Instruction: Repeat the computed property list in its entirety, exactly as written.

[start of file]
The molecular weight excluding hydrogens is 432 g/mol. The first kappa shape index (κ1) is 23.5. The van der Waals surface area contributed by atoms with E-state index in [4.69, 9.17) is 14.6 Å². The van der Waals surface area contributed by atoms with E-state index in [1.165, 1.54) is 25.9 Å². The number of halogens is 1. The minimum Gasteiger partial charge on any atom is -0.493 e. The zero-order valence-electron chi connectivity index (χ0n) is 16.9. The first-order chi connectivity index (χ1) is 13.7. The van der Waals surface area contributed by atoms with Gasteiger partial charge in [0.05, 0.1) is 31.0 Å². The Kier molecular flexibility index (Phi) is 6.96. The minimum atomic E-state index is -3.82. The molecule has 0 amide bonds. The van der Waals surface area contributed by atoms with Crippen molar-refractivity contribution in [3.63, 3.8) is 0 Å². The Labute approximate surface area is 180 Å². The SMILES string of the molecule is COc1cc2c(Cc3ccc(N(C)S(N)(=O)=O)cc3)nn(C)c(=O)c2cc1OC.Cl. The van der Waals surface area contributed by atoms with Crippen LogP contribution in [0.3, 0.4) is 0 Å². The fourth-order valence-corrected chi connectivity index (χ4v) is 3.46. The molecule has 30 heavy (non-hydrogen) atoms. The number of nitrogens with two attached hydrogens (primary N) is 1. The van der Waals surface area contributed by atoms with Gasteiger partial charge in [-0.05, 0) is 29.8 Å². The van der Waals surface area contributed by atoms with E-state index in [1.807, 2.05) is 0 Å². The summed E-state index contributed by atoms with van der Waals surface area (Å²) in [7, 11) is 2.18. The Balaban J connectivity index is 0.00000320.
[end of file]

The molecular weight excluding hydrogens is 432 g/mol. The first kappa shape index (κ1) is 23.5. The van der Waals surface area contributed by atoms with E-state index in [4.69, 9.17) is 14.6 Å². The van der Waals surface area contributed by atoms with E-state index in [1.165, 1.54) is 25.9 Å². The number of halogens is 1. The minimum Gasteiger partial charge on any atom is -0.493 e. The zero-order valence-electron chi connectivity index (χ0n) is 16.9. The first-order chi connectivity index (χ1) is 13.7. The van der Waals surface area contributed by atoms with Gasteiger partial charge in [0.05, 0.1) is 31.0 Å². The Kier molecular flexibility index (Phi) is 6.96. The minimum atomic E-state index is -3.82. The molecule has 0 amide bonds. The van der Waals surface area contributed by atoms with Crippen molar-refractivity contribution in [3.63, 3.8) is 0 Å². The Labute approximate surface area is 180 Å². The SMILES string of the molecule is COc1cc2c(Cc3ccc(N(C)S(N)(=O)=O)cc3)nn(C)c(=O)c2cc1OC.Cl. The van der Waals surface area contributed by atoms with Crippen LogP contribution in [0.3, 0.4) is 0 Å². The fourth-order valence-corrected chi connectivity index (χ4v) is 3.46. The molecule has 30 heavy (non-hydrogen) atoms. The number of nitrogens with two attached hydrogens (primary N) is 1. The van der Waals surface area contributed by atoms with Gasteiger partial charge in [-0.05, 0) is 29.8 Å². The van der Waals surface area contributed by atoms with E-state index in [1.807, 2.05) is 0 Å². The summed E-state index contributed by atoms with van der Waals surface area (Å²) in [7, 11) is 2.18. The Balaban J connectivity index is 0.00000320.